Is it the venue Les Docks, the newly inaugurated fashion hub and UFO of a structure overlooking the Seine River? Is it the exhibition space itself, with its raw concrete walls and visible metallic piping? Do the surprisingly handsome security guards have anything to do with it?
Surely these factors contribute in giving curator Olivier Saillard’s twin exhibitions a modernity that is unusual on the Paris museum scene. But then Saillard, who’s run the Musée Galliera since last year, has long proved himself to be a progressive mind, confirmed by this new and original endeavor.
The first exhibition, Cristóbal Balenciaga, Collector of Fashion, unveils, for the first time, the personal archives of the great Spanish couturier, the 18th, 19th, and early 20th-century fabrics, costumes and memorabilia that shaped his fashion vision. The second, Comme des Garçons White Drama, displays the Japanese label’s current spring 2012 collection, a critically acclaimed array of white dresses inspired by life events such as christenings and weddings. The pieces are grouped under plastic bubble-like covers, a Courrèges-worthy art installation staged by Rei Kawakubo herself.
That these bubbles could be likened to time capsules is a fitting metaphor for creations that transcend notions of trend and time. There is an eternal relevance and beauty to these outfits, deceptively pristine dresses whose asymmetries, embroideries, crinolines, odd panniers, and daring fabric mixes abstractly convey the darker realities of life. To have an entire current collection displayed in a museum is quite unusual, and this bold gesture is to be applauded.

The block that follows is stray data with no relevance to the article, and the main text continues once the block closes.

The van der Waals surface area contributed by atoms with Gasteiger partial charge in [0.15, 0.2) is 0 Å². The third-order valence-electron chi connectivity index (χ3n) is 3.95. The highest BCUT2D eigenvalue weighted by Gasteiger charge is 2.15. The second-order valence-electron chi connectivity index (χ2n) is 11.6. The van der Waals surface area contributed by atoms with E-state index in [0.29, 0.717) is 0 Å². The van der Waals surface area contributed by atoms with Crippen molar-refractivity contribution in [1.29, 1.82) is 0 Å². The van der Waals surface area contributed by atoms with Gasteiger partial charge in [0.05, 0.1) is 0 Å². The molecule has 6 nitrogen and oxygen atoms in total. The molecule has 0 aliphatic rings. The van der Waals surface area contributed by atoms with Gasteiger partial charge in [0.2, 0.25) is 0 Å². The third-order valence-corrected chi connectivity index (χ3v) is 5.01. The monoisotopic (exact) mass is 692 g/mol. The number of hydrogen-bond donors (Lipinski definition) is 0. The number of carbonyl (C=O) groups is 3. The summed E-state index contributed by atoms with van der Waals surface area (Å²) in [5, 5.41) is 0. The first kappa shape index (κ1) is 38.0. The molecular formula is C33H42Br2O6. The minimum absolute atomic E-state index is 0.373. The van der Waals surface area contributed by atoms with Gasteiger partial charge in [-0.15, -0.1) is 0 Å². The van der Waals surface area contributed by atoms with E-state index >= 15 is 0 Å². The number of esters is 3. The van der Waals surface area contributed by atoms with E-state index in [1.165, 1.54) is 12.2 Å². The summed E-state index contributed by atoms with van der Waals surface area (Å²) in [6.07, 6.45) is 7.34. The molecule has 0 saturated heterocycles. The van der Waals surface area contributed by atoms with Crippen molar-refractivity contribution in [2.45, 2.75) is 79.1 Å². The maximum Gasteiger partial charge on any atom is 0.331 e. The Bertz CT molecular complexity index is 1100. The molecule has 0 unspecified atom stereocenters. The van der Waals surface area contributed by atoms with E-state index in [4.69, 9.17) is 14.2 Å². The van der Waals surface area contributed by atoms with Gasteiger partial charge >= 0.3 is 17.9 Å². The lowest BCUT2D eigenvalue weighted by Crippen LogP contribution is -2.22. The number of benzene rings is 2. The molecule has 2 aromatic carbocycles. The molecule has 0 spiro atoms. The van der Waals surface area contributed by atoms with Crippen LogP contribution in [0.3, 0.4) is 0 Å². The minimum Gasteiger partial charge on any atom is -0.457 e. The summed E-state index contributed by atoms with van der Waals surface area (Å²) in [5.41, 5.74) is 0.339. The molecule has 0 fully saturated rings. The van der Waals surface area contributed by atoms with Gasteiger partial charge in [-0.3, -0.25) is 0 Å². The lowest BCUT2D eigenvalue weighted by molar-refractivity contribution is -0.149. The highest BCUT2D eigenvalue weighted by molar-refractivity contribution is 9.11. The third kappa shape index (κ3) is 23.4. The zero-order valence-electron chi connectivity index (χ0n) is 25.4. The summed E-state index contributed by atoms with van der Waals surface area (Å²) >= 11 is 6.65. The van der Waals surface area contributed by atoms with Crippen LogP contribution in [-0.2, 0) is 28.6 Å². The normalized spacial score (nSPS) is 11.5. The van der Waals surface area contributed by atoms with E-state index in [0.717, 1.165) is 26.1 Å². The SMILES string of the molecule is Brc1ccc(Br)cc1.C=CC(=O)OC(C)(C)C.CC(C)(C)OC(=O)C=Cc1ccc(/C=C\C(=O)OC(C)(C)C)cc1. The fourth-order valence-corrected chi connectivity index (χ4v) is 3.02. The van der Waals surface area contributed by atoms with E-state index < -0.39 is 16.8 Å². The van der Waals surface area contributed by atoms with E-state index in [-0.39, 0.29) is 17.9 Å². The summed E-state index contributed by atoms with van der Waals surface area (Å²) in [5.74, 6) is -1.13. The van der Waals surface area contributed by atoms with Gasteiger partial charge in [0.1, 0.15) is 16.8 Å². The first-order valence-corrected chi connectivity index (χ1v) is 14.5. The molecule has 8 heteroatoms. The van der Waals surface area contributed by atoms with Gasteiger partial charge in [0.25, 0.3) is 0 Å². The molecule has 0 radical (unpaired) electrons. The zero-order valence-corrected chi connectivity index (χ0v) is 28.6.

The all-whiteness of this Comme des Garçons section is in stark contrast with the Balenciaga exhibit in the adjoining space, a darker room showing a significant number of black pieces. What binds the two displays is a common emphasis on pure yet complex architectural construction and a pervading sense of dignity.
By showing Balenciaga’s prized possessions, given to the Musée Galliera in 1979, Saillard sheds new light on the couturier’s fertile fashion mind. He had a fascination with dramatic pieces like capes, stays, mantillas, casaquins, as well as beautiful, often embellished black fabrics. And Saillard clearly shows the viewer how those vintage finds influenced his work. For example, a vintage “bouillonné” cape is shown alongside an embroidered faille cape he designed in 1963. A wondrous cocktail outfit from 1965 appears next to a jet embroidered fabric from the late 19th century.
Even more intriguing was his love of popular and ceremonial Spanish costume (he only moved to Paris in the late thirties). Among the movable metallic shelves, one can see men’s jackets for Andalusian ballets, a piece of fabric used to adorn balconies during religious processions, a silk bow for a first communion, or Neapolitan crib figurines. A 1969 hat with a wide, plunging brim recalling this season’s creations by Nicolas Ghesquière, was obviously inspired by a folkloric hat from the early 20th century.
By the time you leave the exhibition, with its noble and beautiful fashion treasures, you clearly understand why Balenciaga, feeling estranged in a world dominated by ready-to-wear and pop culture, shuttered his house one day in 1968, never to look back.